• Why Church and State Must Be Separate excerpt from "Theology and the Church’s Political Stance" in Church, Ecumenism and Politics (NY, Crossroads, 1987). Ratzinger notes that "the origin and the permanent foundation of the Western idea of freedom" lies in the "separation of the authority of the state and sacral authority":
    From now on there were two societies related to each other but not identical with each other, neither of which had this character of totality. The state is no longer itself the bearer of a religious authority that reaches into the ultimate depths of conscience, but for its moral basis refers beyond itself to another community. This community in its turn, the Church, understands itself as a final moral authority which however depends on voluntary adherence and is entitled only to spiritual but not to civil penalties, precisely because it does not have the status the state has of being accepted by all as something given in advance.

    Thus each of these communities is circumscribed in its radius, and on the balance of this relation depends freedom. . . .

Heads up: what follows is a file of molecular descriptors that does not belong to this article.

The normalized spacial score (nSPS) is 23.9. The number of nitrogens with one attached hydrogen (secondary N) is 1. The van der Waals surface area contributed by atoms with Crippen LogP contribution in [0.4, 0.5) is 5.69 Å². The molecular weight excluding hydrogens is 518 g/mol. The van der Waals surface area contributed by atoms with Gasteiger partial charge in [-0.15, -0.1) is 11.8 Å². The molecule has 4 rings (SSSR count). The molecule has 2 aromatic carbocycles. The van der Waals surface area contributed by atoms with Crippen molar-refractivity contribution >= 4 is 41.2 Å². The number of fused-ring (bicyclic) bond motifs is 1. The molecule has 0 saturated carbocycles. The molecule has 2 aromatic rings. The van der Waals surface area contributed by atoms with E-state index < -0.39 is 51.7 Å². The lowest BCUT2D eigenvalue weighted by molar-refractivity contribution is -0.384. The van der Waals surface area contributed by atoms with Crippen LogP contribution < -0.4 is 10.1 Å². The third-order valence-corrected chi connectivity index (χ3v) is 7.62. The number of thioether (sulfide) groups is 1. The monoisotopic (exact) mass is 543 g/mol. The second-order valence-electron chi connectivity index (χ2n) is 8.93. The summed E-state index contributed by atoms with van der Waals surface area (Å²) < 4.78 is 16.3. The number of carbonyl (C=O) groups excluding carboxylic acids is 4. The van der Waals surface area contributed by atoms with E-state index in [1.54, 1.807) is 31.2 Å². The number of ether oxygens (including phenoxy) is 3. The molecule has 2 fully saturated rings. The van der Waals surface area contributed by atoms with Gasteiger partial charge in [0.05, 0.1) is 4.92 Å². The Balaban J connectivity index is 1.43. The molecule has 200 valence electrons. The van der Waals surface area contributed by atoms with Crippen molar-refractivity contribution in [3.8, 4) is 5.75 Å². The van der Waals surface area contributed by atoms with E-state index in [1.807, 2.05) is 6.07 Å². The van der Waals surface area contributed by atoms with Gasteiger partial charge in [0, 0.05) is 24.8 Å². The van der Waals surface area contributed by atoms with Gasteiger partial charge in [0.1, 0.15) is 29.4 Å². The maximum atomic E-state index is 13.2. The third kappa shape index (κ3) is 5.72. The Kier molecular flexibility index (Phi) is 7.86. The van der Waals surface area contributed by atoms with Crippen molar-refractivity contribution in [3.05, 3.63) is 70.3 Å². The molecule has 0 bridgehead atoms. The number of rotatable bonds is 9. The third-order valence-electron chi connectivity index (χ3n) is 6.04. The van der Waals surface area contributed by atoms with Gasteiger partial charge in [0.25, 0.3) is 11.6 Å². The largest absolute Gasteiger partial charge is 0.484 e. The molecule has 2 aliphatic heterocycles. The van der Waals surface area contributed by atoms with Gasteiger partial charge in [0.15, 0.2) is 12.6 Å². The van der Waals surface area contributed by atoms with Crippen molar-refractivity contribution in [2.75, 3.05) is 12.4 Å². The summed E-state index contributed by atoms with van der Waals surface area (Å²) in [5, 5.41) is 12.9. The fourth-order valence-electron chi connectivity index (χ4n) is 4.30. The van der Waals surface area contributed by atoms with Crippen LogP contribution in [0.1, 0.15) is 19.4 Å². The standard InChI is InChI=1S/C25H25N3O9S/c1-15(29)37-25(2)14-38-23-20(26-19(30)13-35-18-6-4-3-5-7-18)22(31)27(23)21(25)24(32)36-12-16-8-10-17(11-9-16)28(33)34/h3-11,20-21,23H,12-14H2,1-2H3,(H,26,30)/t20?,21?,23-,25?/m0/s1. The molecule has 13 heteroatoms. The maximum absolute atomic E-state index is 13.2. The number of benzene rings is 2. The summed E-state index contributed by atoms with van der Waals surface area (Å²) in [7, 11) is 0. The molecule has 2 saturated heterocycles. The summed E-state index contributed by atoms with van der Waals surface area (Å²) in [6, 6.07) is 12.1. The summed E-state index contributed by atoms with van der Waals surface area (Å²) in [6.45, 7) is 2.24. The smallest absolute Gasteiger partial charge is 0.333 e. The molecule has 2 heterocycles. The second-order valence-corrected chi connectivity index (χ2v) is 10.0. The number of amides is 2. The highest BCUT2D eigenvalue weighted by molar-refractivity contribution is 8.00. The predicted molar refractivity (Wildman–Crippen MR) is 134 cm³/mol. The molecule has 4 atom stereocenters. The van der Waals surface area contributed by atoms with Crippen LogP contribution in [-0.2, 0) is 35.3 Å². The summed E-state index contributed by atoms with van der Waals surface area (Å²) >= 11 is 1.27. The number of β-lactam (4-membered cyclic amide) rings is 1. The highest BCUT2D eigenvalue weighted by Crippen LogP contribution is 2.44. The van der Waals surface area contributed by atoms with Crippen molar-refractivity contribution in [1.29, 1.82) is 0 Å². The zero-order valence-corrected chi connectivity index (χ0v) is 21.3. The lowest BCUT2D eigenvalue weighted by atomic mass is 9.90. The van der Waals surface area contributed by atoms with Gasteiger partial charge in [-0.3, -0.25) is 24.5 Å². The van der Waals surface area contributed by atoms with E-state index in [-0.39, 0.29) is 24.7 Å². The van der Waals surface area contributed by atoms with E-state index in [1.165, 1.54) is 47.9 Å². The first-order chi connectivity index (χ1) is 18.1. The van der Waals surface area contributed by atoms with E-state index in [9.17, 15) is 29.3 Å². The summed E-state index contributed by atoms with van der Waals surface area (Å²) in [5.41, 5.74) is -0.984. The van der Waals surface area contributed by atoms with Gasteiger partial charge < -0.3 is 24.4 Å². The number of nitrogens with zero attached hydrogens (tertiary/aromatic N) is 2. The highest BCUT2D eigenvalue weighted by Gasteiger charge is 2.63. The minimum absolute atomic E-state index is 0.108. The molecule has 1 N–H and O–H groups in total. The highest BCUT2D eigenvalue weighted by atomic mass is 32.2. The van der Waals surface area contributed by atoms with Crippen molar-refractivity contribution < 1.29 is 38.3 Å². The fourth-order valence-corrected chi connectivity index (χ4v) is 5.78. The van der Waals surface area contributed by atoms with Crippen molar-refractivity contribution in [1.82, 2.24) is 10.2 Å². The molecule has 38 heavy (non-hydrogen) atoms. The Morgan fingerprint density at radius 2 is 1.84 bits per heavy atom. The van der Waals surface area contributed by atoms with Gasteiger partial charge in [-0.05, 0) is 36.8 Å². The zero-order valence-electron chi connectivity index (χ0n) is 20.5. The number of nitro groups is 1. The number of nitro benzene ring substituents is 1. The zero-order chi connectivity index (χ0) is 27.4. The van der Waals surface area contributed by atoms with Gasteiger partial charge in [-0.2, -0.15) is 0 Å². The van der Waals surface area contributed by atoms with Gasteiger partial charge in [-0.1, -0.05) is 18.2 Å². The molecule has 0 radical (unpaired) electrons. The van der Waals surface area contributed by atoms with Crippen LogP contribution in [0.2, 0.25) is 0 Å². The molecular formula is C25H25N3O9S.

Benedict goes on to suggest something which might be brought to bear on the recent attempt to establish constitutional democracy in the Middle East and the necessity of preserving the Christian foundations of Europe:
    The modern idea of freedom is thus a legitimate product of the Christian environment; it could not have developed anywhere else. Indeed, one must add that it cannot be separated from this Christian environment and transplanted into any other system, as is shown very clearly today in the renaissance of Islam; the attempt to graft on to Islamic societies what are termed western standards cut loose from their Christian foundations misunderstands the internal logic of Islam as well as the historical logic to which these western standards belong, and hence this attempt was condemned to fail in this form. The construction of society in Islam is theocratic, and therefore monist and not dualist; dualism, which is the precondition for freedom, presupposes for its part the logic of the Christian thing. In practice this means that it is only where the duality of Church and state, of the sacral and the political authority, remains maintained in some form or another that the fundamental pre-condition exists for freedom.